Adaptation requires flexibility, both in mind and behavior. Batia Wiesenfeld knows this firsthand. As the Andre J.L. Koo Professor of Management at NYU’s Stern School of Business, Wiesenfeld has made a career out of looking at the ways employees can change their thinking to max out their productivity, especially when in a state of flux.
We recently chatted with Wiesenfeld, a speaker at this year’s NeuroLeadership Summit, about the cutting-edge blend of business and science.
NLI: What early interests did you have that led you to your long-term research on organizational change?
Batia Wiesenfeld: What has been an abiding interest for me is how people adapt to the challenges of organizational life, having witnessed people who failed to adapt and whose lives were ruined. A friend’s father committed suicide because of a loss of meaning and identity after he was laid off, so there can be serious consequences when you get challenged at work.
Work is so important, especially in America. It’s so important given our modern society and how we think about other people. It’s replacing the role of community. It’s replacing the role that family used to play. Now, work is where we feel like we get support, where we define our identity. We often disclose more to people we work with than our family members.
So there are these extraordinary challenges and I’m interested to know how people respond to them. That’s what brought me to look at organizational change. I started out with research about things like self-esteem, self-identity, where there is a lot of emotion. And over time, I’ve started to be more and more interested in cognition.
NLI: What is your research showing you now?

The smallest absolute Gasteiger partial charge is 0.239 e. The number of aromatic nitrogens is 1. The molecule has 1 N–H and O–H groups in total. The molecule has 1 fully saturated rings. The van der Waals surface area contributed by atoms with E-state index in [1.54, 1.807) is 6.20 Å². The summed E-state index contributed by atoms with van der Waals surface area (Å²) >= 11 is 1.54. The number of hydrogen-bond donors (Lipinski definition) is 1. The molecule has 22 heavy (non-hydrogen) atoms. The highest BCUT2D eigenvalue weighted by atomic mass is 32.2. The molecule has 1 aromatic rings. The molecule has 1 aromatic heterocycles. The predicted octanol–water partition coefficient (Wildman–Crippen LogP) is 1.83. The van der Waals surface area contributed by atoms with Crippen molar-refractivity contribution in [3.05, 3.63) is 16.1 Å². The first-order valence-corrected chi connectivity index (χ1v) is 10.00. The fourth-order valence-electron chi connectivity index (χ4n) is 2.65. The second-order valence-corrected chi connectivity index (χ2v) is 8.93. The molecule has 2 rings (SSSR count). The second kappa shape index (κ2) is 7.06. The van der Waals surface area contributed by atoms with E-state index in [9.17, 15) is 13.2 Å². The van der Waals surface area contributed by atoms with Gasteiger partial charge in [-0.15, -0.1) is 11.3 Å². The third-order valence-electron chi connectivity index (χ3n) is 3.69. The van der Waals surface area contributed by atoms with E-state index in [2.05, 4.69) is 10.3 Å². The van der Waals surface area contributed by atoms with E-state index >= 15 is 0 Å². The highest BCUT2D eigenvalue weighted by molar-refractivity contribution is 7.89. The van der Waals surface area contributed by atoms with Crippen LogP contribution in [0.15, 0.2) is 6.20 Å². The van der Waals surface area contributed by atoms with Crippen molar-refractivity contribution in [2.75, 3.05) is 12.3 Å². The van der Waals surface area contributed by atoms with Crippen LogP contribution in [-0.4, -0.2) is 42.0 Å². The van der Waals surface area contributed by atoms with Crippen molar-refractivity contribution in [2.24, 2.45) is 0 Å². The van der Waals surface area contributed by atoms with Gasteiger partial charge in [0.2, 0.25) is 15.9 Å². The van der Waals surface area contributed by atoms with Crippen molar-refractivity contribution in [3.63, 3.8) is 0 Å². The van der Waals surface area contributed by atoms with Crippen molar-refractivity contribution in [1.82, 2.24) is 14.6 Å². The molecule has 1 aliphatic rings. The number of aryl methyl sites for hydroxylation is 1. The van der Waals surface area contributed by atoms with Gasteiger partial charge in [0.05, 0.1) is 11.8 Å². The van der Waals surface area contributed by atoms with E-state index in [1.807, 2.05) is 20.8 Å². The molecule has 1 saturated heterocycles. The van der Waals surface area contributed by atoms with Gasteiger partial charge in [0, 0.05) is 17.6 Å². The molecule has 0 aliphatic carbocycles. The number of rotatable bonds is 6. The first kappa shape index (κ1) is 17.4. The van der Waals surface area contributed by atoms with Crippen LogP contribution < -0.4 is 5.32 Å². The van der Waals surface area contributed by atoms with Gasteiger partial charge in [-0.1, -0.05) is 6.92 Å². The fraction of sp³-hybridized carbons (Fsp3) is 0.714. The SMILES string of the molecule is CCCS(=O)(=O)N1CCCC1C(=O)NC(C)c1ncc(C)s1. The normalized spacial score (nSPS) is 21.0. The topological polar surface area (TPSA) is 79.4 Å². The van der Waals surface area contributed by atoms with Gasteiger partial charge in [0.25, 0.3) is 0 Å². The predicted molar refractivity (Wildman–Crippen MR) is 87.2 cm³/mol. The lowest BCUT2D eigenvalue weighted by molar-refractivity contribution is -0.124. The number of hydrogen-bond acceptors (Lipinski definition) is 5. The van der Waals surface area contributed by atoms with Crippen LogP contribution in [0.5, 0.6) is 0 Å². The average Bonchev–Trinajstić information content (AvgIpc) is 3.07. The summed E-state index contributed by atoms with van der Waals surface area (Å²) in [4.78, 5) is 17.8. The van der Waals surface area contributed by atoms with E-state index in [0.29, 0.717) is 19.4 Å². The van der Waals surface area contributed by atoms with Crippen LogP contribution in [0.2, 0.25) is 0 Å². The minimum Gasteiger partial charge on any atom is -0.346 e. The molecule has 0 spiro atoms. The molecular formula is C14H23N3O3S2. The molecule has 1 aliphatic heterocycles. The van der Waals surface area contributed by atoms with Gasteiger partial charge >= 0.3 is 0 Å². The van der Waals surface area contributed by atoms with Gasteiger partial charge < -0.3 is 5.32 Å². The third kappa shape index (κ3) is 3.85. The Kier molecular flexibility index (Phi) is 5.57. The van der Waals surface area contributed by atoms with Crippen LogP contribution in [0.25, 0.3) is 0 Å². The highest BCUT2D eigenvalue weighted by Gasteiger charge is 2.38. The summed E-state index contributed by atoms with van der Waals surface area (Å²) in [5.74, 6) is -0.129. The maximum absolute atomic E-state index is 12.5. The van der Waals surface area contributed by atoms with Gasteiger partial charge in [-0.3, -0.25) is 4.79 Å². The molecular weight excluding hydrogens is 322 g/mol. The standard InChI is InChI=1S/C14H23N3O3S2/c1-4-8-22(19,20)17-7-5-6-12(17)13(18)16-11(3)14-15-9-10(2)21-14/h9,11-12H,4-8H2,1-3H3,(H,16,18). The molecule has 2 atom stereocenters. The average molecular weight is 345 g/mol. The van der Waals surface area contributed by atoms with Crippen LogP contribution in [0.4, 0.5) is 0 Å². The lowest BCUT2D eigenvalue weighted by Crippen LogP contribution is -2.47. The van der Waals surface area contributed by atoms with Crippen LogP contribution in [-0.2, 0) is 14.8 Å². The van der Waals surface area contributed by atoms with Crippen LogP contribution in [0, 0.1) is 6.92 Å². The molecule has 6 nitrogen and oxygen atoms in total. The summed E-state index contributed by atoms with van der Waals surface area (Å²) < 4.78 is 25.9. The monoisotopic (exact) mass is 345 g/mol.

BW: What I’ve realized is that the brain is still so much more in flux than any part of us. At some point, we’ve grown up, we’re not changing, we look the same, but our brains are still changing.
Our brain tries to understand the world and adapt to it using mental representations that can range from being very abstract to very concrete. And even that — just thinking about things abstractly or concretely — is an adaptation.
If you’re trying to jump beyond the here and now, or think far into the future, you have to be more abstract because the details of the here and now are like tethers that pull you down. They prevent you from making that jump, so even those mental representations are adaptations.
On the other hand, all of the concrete details are incredibly helpful for getting things done. When I think of making a presentation today, instead of “I have to present at the Neuroleadership Summit in October,” I can think very abstractly, “Why do I want to do this?” As the Summit date gets closer my thinking gets very concrete. The ability to move in this agile way between more abstract and more concrete thinking is crucial to being able to adapt to our context.
In my current research, I’m looking at things like how leaders and followers in organizations that are going through a change have to collaborate because they come in to the change with very different mental representations.
The leaders of the organization think big picture, broad vision, way in the future. The followers — the folks who are having to carry this stuff out — they’re thinking about specifics and they’re often somewhat fearful. There has to be collaboration to get the best of both. So I’m seeing that the way we represent our world is so crucial to this phenomenon of adaptation that I’ve been studying for so long.
NLI: Where do you see research in this space going in the near future?
BW: One is recognizing this confluence of the body and the mind and being much more informed by physiology — neuroscience reflects physiology.
It is giving us new insight and we are starting to understand how we can draw from those insights and allow them to inform what we really care about, which are behaviors, especially social behaviors. How are people interacting with one another when they’ve got to get a job done? So now we’re able to see connections. We can draw a line from social behaviors all the way back to the physiological.
I see social science and natural science coming together. Data and the ability to process it is part of what’s changing organizations. We have access to so much more information, so much data, and we’re able to do so much more with it such as using it to build theory. I think we used to start from theory and only use data to test it.
People are really interested in understanding the future of work, how work is changing, the work experience, and organizations. All of those are changing largely because of technology, and technology is also changing the way we study those things.
Vivian Giang contributed reporting for this article.